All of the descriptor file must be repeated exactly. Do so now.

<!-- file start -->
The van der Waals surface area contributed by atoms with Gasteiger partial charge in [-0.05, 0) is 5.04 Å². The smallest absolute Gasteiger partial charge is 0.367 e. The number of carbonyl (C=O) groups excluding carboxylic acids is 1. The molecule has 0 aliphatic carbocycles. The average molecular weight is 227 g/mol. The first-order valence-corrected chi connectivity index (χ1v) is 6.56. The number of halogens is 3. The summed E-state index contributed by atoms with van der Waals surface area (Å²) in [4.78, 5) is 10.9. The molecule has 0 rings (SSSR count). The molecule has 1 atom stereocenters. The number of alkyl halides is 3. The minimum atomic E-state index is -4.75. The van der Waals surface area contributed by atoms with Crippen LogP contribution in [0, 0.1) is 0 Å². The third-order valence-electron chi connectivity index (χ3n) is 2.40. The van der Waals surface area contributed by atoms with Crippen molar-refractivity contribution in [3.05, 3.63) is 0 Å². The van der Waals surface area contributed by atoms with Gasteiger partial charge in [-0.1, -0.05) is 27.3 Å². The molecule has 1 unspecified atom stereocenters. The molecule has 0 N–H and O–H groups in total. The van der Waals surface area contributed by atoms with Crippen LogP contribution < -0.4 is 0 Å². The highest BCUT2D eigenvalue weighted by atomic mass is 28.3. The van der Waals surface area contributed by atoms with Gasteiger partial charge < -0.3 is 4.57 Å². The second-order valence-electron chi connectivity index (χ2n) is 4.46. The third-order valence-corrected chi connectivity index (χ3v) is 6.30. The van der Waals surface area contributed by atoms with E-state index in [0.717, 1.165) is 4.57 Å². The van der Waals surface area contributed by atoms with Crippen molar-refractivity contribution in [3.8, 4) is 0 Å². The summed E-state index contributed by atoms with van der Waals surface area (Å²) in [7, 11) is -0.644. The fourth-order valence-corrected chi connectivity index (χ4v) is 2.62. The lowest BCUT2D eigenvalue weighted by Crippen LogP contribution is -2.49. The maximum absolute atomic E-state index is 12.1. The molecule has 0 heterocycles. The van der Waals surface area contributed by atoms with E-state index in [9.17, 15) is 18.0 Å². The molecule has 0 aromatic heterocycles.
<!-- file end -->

The van der Waals surface area contributed by atoms with Gasteiger partial charge in [-0.05, 0) is 5.04 Å². The smallest absolute Gasteiger partial charge is 0.367 e. The number of carbonyl (C=O) groups excluding carboxylic acids is 1. The molecule has 0 aliphatic carbocycles. The average molecular weight is 227 g/mol. The first-order valence-corrected chi connectivity index (χ1v) is 6.56. The number of halogens is 3. The summed E-state index contributed by atoms with van der Waals surface area (Å²) in [4.78, 5) is 10.9. The molecule has 0 rings (SSSR count). The molecule has 1 atom stereocenters. The number of alkyl halides is 3. The minimum atomic E-state index is -4.75. The van der Waals surface area contributed by atoms with Crippen LogP contribution in [0, 0.1) is 0 Å². The third-order valence-electron chi connectivity index (χ3n) is 2.40. The van der Waals surface area contributed by atoms with Crippen molar-refractivity contribution in [3.05, 3.63) is 0 Å². The van der Waals surface area contributed by atoms with Gasteiger partial charge in [-0.1, -0.05) is 27.3 Å². The molecule has 1 unspecified atom stereocenters. The molecule has 0 N–H and O–H groups in total. The van der Waals surface area contributed by atoms with Crippen LogP contribution < -0.4 is 0 Å². The highest BCUT2D eigenvalue weighted by atomic mass is 28.3. The van der Waals surface area contributed by atoms with Gasteiger partial charge < -0.3 is 4.57 Å². The second-order valence-electron chi connectivity index (χ2n) is 4.46. The third-order valence-corrected chi connectivity index (χ3v) is 6.30. The van der Waals surface area contributed by atoms with E-state index in [0.717, 1.165) is 4.57 Å². The van der Waals surface area contributed by atoms with Crippen molar-refractivity contribution in [3.8, 4) is 0 Å². The summed E-state index contributed by atoms with van der Waals surface area (Å²) in [7, 11) is -0.644. The fourth-order valence-corrected chi connectivity index (χ4v) is 2.62. The lowest BCUT2D eigenvalue weighted by Crippen LogP contribution is -2.49. The maximum absolute atomic E-state index is 12.1. The molecule has 0 heterocycles. The van der Waals surface area contributed by atoms with E-state index in [9.17, 15) is 18.0 Å². The molecule has 0 aromatic heterocycles.